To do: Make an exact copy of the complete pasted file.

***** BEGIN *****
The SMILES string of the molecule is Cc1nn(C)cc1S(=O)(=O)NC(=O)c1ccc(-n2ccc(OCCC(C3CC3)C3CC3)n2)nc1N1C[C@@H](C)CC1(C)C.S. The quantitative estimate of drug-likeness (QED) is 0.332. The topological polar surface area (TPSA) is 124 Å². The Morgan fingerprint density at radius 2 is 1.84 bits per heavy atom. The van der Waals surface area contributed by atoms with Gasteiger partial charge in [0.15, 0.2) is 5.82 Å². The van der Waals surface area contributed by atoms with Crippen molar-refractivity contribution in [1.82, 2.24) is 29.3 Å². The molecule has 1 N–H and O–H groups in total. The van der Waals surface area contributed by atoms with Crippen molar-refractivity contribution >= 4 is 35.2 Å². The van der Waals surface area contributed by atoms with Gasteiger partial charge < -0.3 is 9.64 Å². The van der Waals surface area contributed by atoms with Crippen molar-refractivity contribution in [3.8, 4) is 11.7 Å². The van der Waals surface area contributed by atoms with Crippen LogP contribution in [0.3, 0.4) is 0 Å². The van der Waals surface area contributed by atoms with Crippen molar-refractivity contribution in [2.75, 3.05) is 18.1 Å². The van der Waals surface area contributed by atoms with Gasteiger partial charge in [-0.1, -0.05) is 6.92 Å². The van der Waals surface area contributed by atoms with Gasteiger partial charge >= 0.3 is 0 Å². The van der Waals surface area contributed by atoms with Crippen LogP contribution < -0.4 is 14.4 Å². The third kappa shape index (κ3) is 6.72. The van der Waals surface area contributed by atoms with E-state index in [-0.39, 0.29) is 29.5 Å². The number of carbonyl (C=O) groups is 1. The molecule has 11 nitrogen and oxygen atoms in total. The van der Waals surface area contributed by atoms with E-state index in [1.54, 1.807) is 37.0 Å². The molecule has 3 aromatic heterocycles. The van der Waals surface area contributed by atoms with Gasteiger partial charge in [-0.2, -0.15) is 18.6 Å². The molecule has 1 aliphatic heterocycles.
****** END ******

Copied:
The SMILES string of the molecule is Cc1nn(C)cc1S(=O)(=O)NC(=O)c1ccc(-n2ccc(OCCC(C3CC3)C3CC3)n2)nc1N1C[C@@H](C)CC1(C)C.S. The quantitative estimate of drug-likeness (QED) is 0.332. The topological polar surface area (TPSA) is 124 Å². The Morgan fingerprint density at radius 2 is 1.84 bits per heavy atom. The van der Waals surface area contributed by atoms with Gasteiger partial charge in [0.15, 0.2) is 5.82 Å². The van der Waals surface area contributed by atoms with Crippen molar-refractivity contribution in [1.82, 2.24) is 29.3 Å². The molecule has 1 N–H and O–H groups in total. The van der Waals surface area contributed by atoms with Crippen molar-refractivity contribution >= 4 is 35.2 Å². The van der Waals surface area contributed by atoms with Gasteiger partial charge < -0.3 is 9.64 Å². The van der Waals surface area contributed by atoms with Crippen molar-refractivity contribution in [3.8, 4) is 11.7 Å². The van der Waals surface area contributed by atoms with Crippen LogP contribution in [0.3, 0.4) is 0 Å². The van der Waals surface area contributed by atoms with Crippen molar-refractivity contribution in [2.75, 3.05) is 18.1 Å². The van der Waals surface area contributed by atoms with Gasteiger partial charge in [-0.1, -0.05) is 6.92 Å². The van der Waals surface area contributed by atoms with Gasteiger partial charge >= 0.3 is 0 Å². The van der Waals surface area contributed by atoms with Crippen LogP contribution < -0.4 is 14.4 Å². The third kappa shape index (κ3) is 6.72. The van der Waals surface area contributed by atoms with E-state index in [-0.39, 0.29) is 29.5 Å². The number of carbonyl (C=O) groups is 1. The molecule has 11 nitrogen and oxygen atoms in total. The van der Waals surface area contributed by atoms with E-state index in [1.54, 1.807) is 37.0 Å². The molecule has 3 aromatic heterocycles. The van der Waals surface area contributed by atoms with Gasteiger partial charge in [-0.2, -0.15) is 18.6 Å². The molecule has 1 aliphatic heterocycles.